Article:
This workshop focuses on European shepherds' practices, ideas, challenges and expectations as a paradigmatic case for understanding continuities and changes in the fields of labour, market, and policy under neoliberal globalization.
According to many students of pastoralism, 'traditional' sheep herding in Europe is 'doomed to disappear'. On the other hand, the current transformation of sheep herding is paralleled by recognition of pastoralism as an 'intangible heritage' protected and safeguarded by international 'soft law' tools (e.g. the Unesco World Heritage Convention). Entangled between the vanishing of their 'traditional' world and lifestyle and its parallel commoditization (notably through museographic, touristic and commercial practices), sheep herders' current market strategies and moral economies, their changing labour relations and dynamics of production, property and economic arrangements, power and struggles require further ethnographic investigation.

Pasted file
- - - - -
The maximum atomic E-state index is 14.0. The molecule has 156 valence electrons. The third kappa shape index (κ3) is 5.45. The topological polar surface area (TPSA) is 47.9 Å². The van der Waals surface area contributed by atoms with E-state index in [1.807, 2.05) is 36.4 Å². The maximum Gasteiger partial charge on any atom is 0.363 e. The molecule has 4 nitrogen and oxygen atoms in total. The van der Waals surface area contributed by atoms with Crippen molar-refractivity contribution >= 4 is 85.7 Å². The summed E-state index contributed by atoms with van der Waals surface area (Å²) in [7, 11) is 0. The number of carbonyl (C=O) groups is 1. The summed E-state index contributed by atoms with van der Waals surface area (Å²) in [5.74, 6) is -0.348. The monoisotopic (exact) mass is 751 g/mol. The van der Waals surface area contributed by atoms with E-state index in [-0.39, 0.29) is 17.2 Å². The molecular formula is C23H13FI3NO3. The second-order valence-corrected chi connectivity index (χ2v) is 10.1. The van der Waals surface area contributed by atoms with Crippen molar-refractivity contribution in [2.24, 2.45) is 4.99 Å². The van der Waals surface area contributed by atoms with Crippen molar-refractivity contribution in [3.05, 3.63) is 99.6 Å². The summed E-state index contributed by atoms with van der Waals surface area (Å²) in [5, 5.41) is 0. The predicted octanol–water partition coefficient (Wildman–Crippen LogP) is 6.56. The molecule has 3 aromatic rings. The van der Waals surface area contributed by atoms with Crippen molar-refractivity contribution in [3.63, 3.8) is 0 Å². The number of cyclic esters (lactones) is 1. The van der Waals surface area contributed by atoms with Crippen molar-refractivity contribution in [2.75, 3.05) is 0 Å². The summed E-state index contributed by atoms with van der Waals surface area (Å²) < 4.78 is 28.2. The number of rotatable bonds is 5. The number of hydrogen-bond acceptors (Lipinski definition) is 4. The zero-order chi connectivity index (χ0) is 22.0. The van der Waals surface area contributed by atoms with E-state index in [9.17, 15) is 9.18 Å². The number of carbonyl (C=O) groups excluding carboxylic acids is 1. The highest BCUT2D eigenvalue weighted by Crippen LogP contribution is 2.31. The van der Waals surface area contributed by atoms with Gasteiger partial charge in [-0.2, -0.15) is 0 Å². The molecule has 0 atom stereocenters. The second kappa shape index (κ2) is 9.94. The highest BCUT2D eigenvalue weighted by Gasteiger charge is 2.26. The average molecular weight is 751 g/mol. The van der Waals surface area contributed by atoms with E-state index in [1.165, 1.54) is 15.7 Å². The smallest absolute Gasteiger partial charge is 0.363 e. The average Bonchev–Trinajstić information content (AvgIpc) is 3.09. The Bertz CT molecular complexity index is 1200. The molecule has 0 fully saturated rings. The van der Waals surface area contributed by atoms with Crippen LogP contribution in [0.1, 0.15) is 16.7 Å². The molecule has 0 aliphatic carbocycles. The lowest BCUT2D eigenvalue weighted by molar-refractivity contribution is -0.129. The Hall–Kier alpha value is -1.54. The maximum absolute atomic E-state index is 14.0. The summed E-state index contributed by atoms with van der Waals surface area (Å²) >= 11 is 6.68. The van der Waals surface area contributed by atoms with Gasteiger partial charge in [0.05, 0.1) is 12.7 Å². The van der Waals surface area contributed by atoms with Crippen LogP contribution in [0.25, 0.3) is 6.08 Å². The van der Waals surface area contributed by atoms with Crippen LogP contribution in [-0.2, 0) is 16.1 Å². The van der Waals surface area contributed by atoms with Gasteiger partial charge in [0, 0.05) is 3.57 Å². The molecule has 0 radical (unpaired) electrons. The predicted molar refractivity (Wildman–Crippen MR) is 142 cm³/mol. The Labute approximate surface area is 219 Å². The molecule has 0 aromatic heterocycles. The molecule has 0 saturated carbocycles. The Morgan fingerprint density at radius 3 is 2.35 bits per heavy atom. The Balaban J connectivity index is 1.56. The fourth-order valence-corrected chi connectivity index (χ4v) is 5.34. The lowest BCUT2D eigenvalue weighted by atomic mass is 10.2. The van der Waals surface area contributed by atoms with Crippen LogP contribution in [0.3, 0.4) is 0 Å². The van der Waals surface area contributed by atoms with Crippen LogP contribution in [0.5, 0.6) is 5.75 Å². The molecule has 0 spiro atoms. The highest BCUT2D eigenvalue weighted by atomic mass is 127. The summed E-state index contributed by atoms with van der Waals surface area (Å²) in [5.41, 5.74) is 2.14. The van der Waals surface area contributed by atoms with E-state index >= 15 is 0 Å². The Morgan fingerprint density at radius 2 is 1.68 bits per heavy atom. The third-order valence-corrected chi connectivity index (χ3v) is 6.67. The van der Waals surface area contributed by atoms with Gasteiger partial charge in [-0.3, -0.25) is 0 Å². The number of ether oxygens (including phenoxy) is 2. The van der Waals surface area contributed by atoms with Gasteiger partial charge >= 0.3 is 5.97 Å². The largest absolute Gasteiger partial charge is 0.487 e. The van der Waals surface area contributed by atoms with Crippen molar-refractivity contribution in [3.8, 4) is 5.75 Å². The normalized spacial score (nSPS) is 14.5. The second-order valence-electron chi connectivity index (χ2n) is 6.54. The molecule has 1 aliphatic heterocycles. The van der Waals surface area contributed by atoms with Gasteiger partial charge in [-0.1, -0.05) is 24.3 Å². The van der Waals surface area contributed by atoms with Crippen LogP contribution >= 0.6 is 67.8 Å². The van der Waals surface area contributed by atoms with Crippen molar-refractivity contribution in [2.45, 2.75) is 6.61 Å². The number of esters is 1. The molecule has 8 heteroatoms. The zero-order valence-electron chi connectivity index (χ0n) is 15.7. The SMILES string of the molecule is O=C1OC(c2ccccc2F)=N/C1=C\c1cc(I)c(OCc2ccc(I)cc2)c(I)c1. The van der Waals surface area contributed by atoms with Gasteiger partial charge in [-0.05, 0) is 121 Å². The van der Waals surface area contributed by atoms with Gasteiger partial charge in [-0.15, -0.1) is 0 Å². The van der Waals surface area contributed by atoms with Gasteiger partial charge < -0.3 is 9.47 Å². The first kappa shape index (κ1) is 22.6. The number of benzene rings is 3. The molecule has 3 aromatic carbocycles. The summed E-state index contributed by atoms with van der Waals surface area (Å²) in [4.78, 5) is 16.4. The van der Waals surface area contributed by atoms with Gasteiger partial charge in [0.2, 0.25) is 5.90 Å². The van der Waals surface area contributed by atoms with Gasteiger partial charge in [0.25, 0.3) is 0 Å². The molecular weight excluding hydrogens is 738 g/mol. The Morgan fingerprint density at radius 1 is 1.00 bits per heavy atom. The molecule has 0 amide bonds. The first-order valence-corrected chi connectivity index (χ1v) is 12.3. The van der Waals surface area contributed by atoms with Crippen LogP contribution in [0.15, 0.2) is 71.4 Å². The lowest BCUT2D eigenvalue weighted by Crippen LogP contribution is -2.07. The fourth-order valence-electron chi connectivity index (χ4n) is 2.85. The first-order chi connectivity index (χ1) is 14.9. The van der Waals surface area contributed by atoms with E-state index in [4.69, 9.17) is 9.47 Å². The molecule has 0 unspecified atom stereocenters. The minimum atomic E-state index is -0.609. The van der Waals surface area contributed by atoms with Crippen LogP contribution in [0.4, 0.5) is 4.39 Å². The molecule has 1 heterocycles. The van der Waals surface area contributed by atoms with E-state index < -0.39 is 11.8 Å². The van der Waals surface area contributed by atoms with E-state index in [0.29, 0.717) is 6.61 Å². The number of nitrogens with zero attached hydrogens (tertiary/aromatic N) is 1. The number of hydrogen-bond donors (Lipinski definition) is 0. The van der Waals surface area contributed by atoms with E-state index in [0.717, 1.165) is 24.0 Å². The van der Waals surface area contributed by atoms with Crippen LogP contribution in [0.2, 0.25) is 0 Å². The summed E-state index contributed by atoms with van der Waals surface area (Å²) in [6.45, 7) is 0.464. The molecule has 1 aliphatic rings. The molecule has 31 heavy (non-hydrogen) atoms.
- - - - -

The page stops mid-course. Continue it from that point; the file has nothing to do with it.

In order to explore continuities and changes in the fields of labour, market and policy under neoliberal globalization, this panel encourages focusing on the complex relationships between local practices of European shepherds and their global and local political, economic and legal contexts.
Among the questions we invite to address are: How is sheep herding affected by migrant workers' flows across the EU? Are there any emerging patterns of labour and labor division, including gender differentiation, inequality and exploitation? How do sheep herders' labour and capital articulate with global agro-food regimes and agricultural market liberalization? Which pastoral products (milk, meat, wool, leather) reach the local market and/or global commodity chains, why and how? How does sheep herding accommodate between state and non-state policies and the EU system of agricultural subsidies known as CAP (Common Agriculture Policy)? Are any forms of cooperation and activism (e.g. trade unions, social movements, civic associations) emerging in defense of sheep herding and shepherds' rights?